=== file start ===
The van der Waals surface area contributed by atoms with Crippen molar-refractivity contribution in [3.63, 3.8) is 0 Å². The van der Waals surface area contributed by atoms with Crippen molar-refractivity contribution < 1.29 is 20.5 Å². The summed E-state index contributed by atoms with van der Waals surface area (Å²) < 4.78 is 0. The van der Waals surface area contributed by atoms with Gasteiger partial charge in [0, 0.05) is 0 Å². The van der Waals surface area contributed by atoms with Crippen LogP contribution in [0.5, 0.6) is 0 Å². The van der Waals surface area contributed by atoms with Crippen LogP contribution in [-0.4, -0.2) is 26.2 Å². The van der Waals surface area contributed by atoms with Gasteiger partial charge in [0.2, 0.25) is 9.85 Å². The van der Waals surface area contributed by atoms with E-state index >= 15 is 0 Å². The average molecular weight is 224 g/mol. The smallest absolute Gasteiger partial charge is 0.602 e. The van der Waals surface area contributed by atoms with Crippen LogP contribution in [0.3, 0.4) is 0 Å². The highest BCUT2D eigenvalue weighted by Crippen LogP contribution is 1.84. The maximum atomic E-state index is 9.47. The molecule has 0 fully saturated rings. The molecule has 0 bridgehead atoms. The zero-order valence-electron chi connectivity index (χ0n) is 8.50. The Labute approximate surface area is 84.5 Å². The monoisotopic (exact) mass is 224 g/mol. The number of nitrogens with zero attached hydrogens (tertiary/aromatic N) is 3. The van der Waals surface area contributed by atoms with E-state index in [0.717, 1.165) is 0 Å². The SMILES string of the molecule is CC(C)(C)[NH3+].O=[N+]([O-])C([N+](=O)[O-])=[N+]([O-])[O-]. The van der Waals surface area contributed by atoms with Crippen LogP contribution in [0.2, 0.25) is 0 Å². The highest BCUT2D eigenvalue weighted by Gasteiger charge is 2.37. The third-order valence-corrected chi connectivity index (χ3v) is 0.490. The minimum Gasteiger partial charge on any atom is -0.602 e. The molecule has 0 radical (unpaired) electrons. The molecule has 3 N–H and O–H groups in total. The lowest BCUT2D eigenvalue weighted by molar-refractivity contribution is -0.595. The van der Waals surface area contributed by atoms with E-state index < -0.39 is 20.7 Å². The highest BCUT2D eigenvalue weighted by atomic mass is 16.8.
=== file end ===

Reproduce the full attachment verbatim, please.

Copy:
The van der Waals surface area contributed by atoms with Crippen molar-refractivity contribution in [3.63, 3.8) is 0 Å². The van der Waals surface area contributed by atoms with Crippen molar-refractivity contribution < 1.29 is 20.5 Å². The summed E-state index contributed by atoms with van der Waals surface area (Å²) < 4.78 is 0. The van der Waals surface area contributed by atoms with Gasteiger partial charge in [0, 0.05) is 0 Å². The van der Waals surface area contributed by atoms with Crippen LogP contribution in [0.5, 0.6) is 0 Å². The van der Waals surface area contributed by atoms with Crippen LogP contribution in [-0.4, -0.2) is 26.2 Å². The van der Waals surface area contributed by atoms with Gasteiger partial charge in [0.2, 0.25) is 9.85 Å². The van der Waals surface area contributed by atoms with E-state index >= 15 is 0 Å². The average molecular weight is 224 g/mol. The smallest absolute Gasteiger partial charge is 0.602 e. The van der Waals surface area contributed by atoms with Crippen LogP contribution in [0.3, 0.4) is 0 Å². The highest BCUT2D eigenvalue weighted by Crippen LogP contribution is 1.84. The maximum atomic E-state index is 9.47. The molecule has 0 fully saturated rings. The molecule has 0 bridgehead atoms. The zero-order valence-electron chi connectivity index (χ0n) is 8.50. The Labute approximate surface area is 84.5 Å². The monoisotopic (exact) mass is 224 g/mol. The number of nitrogens with zero attached hydrogens (tertiary/aromatic N) is 3. The van der Waals surface area contributed by atoms with E-state index in [0.717, 1.165) is 0 Å². The SMILES string of the molecule is CC(C)(C)[NH3+].O=[N+]([O-])C([N+](=O)[O-])=[N+]([O-])[O-]. The van der Waals surface area contributed by atoms with Crippen LogP contribution in [0.2, 0.25) is 0 Å². The highest BCUT2D eigenvalue weighted by Gasteiger charge is 2.37. The third-order valence-corrected chi connectivity index (χ3v) is 0.490. The minimum Gasteiger partial charge on any atom is -0.602 e. The molecule has 0 radical (unpaired) electrons. The molecule has 3 N–H and O–H groups in total. The lowest BCUT2D eigenvalue weighted by molar-refractivity contribution is -0.595. The van der Waals surface area contributed by atoms with E-state index < -0.39 is 20.7 Å². The highest BCUT2D eigenvalue weighted by atomic mass is 16.8.